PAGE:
The coolest thing about Boy Fruit is that though this is indeed weirdo noise experimentalism, somehow the project filters these sentiments through pop music mainstays and forms. “YOY” is a waltz, “Lump Dump” feels inspired by dub-house, and so on. Multiple listens work to unearth questions with few answers - an infinite puzzle that’ll never quite be solved but is impossible to resist from trying. It’s no surprise that this came to us here at the TOME literally within days of another release by an artist called First Dog to Visit the Center of the Earth. The two seem to be somewhat in cahoots with one another, as FDVCE appears to have posted a pic of a couple in bed together on Boy Fruit's MySpace page - the female is denoted as Boy Fruit, the male as FDVCE. Yikes. Expect a run down of FDVCE in the coming days, but for now, just take note that if you like one, you’ll probably love the other. The main differences I hear have to do with function: Boy Fruit’s tendency to produce songs that feel more like singles might be the rowdy, party-crazy teenage little brother to FDVCE’s sprawling segues and conceptually artful nerdiness.
Ohio, though... srsly. Who knew?
p.s. Boy Fruit's MySpace page lists "Cyber Dude" as his record label. Hopefully it's not this Cyber Dude...
Monday, March 8, 2010
In Sea Remixes (Silber Records, 02.2010)
Thursday, March 4, 2010
Past Lives are in their element at their most experimental. “K-Hole” borrows heavily from the churning, chaotic soundscapes of this years Clipd Beaks album, or last year’s HEALTH. Heavy rhythmic breakdowns over clashing guitars are pinned to Blilie’s feathered cap as he propels the song along with a buoyant vocal cadence before breaking into a teeth-curling shriek on the chorus, like the Blood Brothers never broke up. The albums first single, “Hex Takes Hold” is a triumphant hurtle into XTC-meets-"Drums"-era-Liars, taking on a throat-grabbing chorus of backfired prophetic visions and pin-sticking voodoo apparitions. 60’s power-pop holds court in the surprisingly catchy “”Don’t Let the Ashes Fill Your Eyes” down to the Shangri-La-like “oooh-la-la-las.” “Paralyzer” is a kiss-off as much as it is a open-mouthed tongue-in-cheek ode to the 80’s power ballads that make mystical the mere appearance of a woman as a paralyzing sexual Medusa (think “Jessie’s Girl” or “Cherry Pie”). Replace the schlocky guitar theatrics with some serious down-tuned guitar rumblings and Tapestry of Webs is officially not The Blood Brothers 6th studio album.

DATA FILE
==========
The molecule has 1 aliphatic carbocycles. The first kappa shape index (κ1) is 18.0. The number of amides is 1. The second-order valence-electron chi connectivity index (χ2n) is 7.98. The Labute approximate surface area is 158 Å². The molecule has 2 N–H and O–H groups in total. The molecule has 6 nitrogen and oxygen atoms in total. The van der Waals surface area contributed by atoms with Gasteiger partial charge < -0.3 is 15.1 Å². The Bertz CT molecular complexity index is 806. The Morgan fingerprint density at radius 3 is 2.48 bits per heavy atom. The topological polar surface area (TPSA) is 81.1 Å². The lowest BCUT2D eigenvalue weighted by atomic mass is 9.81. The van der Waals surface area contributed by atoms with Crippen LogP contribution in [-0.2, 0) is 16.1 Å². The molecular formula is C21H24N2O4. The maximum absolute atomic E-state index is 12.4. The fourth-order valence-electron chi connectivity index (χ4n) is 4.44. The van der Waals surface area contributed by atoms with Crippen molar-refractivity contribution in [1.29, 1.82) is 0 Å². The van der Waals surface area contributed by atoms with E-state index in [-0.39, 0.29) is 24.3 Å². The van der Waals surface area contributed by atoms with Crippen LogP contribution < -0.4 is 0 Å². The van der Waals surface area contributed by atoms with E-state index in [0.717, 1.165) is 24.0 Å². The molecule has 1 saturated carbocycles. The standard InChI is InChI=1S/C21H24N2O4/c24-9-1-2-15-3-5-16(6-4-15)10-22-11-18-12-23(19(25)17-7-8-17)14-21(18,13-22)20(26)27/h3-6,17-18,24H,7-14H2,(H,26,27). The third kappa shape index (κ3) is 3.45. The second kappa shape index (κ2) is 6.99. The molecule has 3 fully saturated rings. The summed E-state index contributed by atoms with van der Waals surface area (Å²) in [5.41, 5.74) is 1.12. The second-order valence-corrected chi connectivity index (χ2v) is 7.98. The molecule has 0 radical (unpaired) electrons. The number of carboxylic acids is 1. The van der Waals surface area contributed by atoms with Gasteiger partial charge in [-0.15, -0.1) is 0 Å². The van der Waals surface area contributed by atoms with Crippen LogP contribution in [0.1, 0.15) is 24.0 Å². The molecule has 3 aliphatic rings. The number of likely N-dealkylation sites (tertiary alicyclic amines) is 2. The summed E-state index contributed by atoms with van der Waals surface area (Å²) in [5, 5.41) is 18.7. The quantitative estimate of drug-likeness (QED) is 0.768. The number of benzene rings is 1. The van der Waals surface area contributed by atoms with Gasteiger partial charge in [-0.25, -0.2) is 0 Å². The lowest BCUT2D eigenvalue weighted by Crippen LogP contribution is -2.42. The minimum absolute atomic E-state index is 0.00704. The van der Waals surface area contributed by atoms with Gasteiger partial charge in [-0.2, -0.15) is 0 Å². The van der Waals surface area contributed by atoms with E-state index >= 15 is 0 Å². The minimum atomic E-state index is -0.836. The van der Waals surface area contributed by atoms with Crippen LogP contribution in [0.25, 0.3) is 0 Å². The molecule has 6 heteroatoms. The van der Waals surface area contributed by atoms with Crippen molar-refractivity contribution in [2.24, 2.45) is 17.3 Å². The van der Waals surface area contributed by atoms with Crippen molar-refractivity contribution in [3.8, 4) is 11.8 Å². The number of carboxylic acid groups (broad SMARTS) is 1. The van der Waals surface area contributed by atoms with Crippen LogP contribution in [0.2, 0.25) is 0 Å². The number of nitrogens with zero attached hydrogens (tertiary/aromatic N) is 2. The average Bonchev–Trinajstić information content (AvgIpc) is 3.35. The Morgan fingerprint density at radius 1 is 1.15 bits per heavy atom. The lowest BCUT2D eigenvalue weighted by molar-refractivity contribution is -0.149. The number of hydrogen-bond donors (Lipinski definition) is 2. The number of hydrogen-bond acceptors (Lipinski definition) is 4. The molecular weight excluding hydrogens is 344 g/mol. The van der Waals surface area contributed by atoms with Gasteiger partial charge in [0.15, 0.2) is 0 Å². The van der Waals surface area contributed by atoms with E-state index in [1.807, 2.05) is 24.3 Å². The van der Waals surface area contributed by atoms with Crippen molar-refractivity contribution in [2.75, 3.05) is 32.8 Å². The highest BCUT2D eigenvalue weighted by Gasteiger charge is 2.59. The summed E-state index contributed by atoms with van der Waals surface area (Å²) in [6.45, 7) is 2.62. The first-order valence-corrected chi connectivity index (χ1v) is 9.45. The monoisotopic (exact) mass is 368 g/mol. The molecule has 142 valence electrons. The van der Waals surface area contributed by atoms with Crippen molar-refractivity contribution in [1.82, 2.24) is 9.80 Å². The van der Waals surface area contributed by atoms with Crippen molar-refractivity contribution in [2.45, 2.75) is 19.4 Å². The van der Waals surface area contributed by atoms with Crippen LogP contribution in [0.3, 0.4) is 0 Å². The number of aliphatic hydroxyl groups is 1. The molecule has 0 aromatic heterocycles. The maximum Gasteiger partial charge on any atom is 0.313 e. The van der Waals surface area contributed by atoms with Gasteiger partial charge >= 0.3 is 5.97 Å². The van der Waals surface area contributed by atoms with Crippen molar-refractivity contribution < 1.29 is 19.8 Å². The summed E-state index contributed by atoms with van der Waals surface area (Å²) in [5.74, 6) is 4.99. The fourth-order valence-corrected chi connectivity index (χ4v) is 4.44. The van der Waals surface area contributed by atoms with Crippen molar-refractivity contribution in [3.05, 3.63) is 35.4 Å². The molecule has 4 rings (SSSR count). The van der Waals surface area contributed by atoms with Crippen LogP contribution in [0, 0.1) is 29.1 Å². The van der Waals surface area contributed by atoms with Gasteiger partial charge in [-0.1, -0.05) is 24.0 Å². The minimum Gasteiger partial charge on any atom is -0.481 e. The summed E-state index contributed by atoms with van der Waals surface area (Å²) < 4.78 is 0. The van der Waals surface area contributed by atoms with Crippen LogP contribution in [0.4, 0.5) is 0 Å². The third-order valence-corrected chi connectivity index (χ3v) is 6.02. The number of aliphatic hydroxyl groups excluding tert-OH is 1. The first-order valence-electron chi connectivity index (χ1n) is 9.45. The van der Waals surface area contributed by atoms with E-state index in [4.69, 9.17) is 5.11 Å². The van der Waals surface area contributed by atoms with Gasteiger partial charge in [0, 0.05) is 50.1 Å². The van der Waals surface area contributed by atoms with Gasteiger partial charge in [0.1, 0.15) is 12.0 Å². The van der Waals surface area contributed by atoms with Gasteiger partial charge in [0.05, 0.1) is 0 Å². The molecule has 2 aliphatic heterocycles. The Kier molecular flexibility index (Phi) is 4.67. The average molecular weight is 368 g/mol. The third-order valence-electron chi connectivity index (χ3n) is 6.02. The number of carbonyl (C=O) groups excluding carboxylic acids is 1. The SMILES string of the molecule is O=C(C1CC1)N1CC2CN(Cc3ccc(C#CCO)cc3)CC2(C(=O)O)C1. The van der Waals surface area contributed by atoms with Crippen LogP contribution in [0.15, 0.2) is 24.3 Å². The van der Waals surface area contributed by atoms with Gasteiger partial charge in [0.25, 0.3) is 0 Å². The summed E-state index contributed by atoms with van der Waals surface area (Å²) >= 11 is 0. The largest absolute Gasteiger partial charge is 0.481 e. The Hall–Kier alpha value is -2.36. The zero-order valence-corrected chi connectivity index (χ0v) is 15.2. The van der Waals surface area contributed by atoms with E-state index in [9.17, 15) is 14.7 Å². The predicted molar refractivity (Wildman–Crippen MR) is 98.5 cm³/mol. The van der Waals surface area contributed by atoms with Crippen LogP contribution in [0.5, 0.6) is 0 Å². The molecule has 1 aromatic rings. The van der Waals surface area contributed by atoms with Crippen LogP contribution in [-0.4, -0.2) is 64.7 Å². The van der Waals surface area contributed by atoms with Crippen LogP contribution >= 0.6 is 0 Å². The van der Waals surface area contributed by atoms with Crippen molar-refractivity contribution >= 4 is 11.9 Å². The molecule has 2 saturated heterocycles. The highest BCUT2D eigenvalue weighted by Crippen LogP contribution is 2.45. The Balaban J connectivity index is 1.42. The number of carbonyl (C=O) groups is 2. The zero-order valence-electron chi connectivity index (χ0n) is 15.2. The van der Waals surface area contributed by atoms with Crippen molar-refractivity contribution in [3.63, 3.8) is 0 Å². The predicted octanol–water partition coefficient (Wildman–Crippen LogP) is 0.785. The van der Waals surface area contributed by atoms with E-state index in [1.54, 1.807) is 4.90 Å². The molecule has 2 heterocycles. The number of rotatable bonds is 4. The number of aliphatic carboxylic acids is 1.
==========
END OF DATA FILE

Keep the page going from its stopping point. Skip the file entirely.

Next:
Wednesday, March 3, 2010
Weapons EP (anticon, 02.2010)
No matter the mood or occasion I can revert back to this album. If I am mellowed out I can listen to the WEAPONS II or WEAPONS VII. Son Lux's classical use of string instruments in the first song, won my heart and imagination over. WEAPONS III (Polyphonic Remix) immediately reminded me of Matmos, in which the artists creatively utilize the sounds and beats around them to build an entire song. The Polyphonic Remix definitely achieved this goal.
The rumors are true. I am a sucker for hip-hop, hence the paper chain I have made to count down T.I.'s release date from prison (March 26!!!). So when I began listening to the Alias Remix of WEAPONS VI, I was completely captivated, and found myself nodding my head to the beat and waving my hands in the air like I just don't care. Beyond the incorporated use of hip-hop, I am pretty much a sap for classical string instruments and the majority of his songs incorporated such a use, which left my ears yearning for more. If anything, this album definitely left me wanting more Son Lux. My solution? Leaving it on repeat. Best. Idea. Ever.
Monday, March 1, 2010
Tomorrow Becomes You (Western Vinyl, 02.2010)